There I was, right in the thick of battle for the lead with less than a lap to go on one of the series’ trickiest courses with its twisty turns, ground-slamming Statues, and fiery pitfalls. I thanked the gaming gods every time I made every successful jump without getting zapped by that darn lightning attack. Anyway, I’m not sure what happened first, but all of a sudden a POW Block spun me around, I got inked, and a fat Toad ran over me, reducing me to rubble. Halfway through the winding castle, I was knocked back to twelfth place. My roommate was there to shake his head at my misfortune, in disbelief that so many bad things could happen to one player in a video game. But suddenly, with three of four stretches to go, I got what I needed: blue shell, lightning rod, invincibility star. Coming around the corner I blew up the lead pack right over a gap in the bridge, sending several drivers to their doom. Thanks to my star did I shove several confused CPUs out of the way. Suddenly I rounded the corner in fourth place, the finish in sight. While I was invincible, somebody else inked the field, sparing my star-studded form and blinding the leaders up ahead. The guy on my right flank popped up in the air after a green shell slammed into his rear! And there I was blasting up through the middle of the slowed duo to suddenly emerge at the start-finish as the winner!
My roommate and I were in shock, and I know we left the replay on just so that we could brag to the rest of our roommates about how I took so many unlucky hits just to come back and win the race in wild fashion. Never in any other racing game have I come across a single race so remarkably nuts and exciting. It also didn’t hurt that I unlocked the menacing DryBones Bowser for us all to use. That may have been my proudest gaming achievement that I can speak of.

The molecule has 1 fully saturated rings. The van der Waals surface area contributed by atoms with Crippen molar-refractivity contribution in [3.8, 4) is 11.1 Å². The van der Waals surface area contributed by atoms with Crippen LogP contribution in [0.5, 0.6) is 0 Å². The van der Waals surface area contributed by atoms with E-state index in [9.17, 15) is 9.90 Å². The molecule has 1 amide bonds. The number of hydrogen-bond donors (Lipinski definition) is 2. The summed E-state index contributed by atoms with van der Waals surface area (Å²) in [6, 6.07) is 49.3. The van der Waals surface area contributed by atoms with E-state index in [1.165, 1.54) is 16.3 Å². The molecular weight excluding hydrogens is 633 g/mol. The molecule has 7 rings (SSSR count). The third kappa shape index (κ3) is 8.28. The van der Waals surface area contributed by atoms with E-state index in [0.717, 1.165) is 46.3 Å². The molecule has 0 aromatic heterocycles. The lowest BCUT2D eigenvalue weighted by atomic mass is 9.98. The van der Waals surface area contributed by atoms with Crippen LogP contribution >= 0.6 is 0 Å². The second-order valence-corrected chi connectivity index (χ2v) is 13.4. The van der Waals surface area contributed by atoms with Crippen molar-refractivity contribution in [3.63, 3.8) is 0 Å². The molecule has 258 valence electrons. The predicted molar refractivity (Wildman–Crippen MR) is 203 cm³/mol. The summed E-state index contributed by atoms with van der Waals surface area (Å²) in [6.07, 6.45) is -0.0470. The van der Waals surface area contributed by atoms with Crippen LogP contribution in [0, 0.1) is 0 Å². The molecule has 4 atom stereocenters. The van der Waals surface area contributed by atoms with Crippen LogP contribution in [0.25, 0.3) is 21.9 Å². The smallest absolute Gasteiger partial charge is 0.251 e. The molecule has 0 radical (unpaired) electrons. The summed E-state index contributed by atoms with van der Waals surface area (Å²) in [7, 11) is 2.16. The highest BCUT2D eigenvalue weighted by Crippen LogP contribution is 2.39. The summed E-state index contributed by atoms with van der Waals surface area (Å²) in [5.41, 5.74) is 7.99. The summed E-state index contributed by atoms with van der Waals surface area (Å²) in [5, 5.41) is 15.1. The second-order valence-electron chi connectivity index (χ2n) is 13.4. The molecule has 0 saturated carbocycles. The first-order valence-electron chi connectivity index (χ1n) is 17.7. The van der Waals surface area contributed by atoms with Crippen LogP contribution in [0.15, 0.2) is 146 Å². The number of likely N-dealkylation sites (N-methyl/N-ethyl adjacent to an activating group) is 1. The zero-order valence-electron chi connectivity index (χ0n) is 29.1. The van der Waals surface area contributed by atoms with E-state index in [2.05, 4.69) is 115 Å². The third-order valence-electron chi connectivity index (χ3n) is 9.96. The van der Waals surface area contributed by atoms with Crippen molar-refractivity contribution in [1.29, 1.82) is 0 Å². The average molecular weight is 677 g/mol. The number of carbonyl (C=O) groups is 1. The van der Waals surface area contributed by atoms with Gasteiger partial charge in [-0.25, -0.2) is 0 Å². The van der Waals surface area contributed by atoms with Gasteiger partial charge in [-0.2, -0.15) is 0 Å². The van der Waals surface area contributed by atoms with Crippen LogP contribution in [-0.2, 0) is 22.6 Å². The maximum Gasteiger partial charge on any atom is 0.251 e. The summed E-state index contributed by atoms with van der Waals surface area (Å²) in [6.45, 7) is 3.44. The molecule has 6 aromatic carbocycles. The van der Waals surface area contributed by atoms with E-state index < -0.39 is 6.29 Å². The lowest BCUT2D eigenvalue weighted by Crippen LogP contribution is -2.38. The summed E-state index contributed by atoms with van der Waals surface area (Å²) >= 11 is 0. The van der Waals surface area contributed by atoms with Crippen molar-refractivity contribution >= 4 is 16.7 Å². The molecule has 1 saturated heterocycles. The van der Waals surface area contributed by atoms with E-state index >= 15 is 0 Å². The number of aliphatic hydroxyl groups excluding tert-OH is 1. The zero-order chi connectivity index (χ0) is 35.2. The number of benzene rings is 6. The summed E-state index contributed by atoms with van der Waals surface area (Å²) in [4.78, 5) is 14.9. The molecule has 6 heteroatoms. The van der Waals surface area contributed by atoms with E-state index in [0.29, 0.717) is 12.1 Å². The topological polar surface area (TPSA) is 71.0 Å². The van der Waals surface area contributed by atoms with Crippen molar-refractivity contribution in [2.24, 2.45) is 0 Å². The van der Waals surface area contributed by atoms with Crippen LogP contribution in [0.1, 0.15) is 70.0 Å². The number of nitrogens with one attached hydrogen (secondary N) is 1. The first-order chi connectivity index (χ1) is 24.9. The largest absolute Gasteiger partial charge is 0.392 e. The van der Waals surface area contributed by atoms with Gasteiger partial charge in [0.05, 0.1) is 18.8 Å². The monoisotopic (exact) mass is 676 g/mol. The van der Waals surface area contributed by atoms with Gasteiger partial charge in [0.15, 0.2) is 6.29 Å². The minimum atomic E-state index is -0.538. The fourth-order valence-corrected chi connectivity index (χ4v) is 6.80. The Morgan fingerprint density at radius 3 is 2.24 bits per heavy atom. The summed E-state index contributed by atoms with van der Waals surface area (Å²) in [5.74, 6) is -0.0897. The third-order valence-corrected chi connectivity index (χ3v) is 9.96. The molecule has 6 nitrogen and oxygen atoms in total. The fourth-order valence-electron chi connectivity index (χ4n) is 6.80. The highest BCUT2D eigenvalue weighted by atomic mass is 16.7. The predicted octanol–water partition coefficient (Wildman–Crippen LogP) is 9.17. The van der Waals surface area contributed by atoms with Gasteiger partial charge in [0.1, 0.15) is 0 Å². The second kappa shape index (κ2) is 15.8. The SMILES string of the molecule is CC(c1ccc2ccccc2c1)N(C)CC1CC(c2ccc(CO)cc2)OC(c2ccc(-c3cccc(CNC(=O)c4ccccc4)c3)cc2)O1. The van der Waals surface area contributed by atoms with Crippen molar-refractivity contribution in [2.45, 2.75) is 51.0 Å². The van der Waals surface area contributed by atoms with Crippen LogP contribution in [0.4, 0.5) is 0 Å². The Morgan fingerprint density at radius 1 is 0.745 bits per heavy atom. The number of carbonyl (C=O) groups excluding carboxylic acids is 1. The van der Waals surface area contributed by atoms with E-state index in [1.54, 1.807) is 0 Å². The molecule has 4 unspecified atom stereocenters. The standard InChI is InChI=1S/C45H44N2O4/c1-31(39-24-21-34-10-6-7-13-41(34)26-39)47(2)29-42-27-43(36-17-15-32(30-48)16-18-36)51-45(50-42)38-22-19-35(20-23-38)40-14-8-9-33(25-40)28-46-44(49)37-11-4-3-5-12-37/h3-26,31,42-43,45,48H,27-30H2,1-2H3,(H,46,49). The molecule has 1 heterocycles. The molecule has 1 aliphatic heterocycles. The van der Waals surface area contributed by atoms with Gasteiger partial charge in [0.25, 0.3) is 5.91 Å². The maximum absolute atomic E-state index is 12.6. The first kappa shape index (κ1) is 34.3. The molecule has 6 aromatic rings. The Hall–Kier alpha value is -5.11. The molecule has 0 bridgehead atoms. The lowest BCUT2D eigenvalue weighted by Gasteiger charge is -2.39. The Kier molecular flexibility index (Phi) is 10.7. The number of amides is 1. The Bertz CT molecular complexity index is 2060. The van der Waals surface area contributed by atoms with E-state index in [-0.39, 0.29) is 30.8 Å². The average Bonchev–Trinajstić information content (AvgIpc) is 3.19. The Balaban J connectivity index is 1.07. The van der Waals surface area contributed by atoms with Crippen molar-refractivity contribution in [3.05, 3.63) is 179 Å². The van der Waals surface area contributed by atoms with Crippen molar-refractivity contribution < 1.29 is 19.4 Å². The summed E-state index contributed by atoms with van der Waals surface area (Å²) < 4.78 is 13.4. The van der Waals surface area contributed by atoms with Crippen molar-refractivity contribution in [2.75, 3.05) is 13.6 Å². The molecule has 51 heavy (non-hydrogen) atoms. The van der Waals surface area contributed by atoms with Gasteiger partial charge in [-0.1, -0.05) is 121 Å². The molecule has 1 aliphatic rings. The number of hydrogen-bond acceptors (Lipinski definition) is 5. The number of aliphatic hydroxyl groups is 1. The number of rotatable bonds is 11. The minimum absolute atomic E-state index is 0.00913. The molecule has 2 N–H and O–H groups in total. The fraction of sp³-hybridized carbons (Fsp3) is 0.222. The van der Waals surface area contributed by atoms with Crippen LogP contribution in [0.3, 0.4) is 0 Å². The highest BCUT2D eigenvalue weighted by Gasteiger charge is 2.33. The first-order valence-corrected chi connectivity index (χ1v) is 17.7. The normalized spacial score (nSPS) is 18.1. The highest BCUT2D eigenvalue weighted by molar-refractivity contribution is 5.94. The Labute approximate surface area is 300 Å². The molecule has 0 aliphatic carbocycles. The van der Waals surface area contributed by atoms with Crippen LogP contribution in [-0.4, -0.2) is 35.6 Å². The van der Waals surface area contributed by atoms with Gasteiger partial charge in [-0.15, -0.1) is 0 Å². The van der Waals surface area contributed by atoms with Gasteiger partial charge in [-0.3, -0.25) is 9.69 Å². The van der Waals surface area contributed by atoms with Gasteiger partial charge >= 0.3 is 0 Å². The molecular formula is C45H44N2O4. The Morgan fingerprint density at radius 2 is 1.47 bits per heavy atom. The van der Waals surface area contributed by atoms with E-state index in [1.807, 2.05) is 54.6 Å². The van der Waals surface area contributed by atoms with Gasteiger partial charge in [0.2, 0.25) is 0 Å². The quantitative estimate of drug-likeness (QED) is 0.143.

Sad as that is to say.
But back to the review. Mario Kart Wii offers so many options, and they’re all extremely well done. If there’s anything I can comment on, it’s that some tracks are a little too easy once you’ve mastered the layout. Otherwise, Mario Kart provided just enough of a challenges with goodies and gadgets galore, and a streamlined, effortless control system. The Wii may not go down as Nintendo’s greatest contraption, but this fantastic fun-filled frenzy should stand tall as one of the system’s high points.
Challenge: 9/Outstanding: Although much easier than most of its predecessors, the Wii‘s interpretation of Kart had several tough cups to beat and gave incentives for exploring the wide array of the game’s features and game modes. I never imagined Time Trial playing such a big role in any racing game, but here, it’s how you found some of the best unlockables.
Handling: 10/Classic: Whether playing with a GameCube controller, the standard Wiimote, the Wii Wheel, or the nun-chuck, the racing mechanics function at a fluid, streamlined pace that make you feel like you’re right at the helm of Mario’s mini-F1 rocket or Donkey Kong’s four-wheeled jeep-barrel.
Innovation: 10/Classic: Between incorporating retro tracks into the single player campaign, fleshing out the battle modes, the fun new weapons, and the addition of bikes that work really well with the overall control scheme,Mario Kart Wiipresented itself as quite the standout.
Core Experience: 10/Classic: Loved the obstacles, strong contrasts in visuals per track, the use of music, and the extraordinary level of depth and number ofgoals you could pursue either on your own or with a group of friends.
OVERALL: 9.8/Outstanding: Few gamers leave this experience unimpressed, and almost anybody can jump in and have a good time. Thanks to the unpredictable nature of the courses and all kinds of cool new things that you can discover while playing Kart for the Wii, I suggest this as the first title that anyone late to the party should play on Nintendo’s still-current system.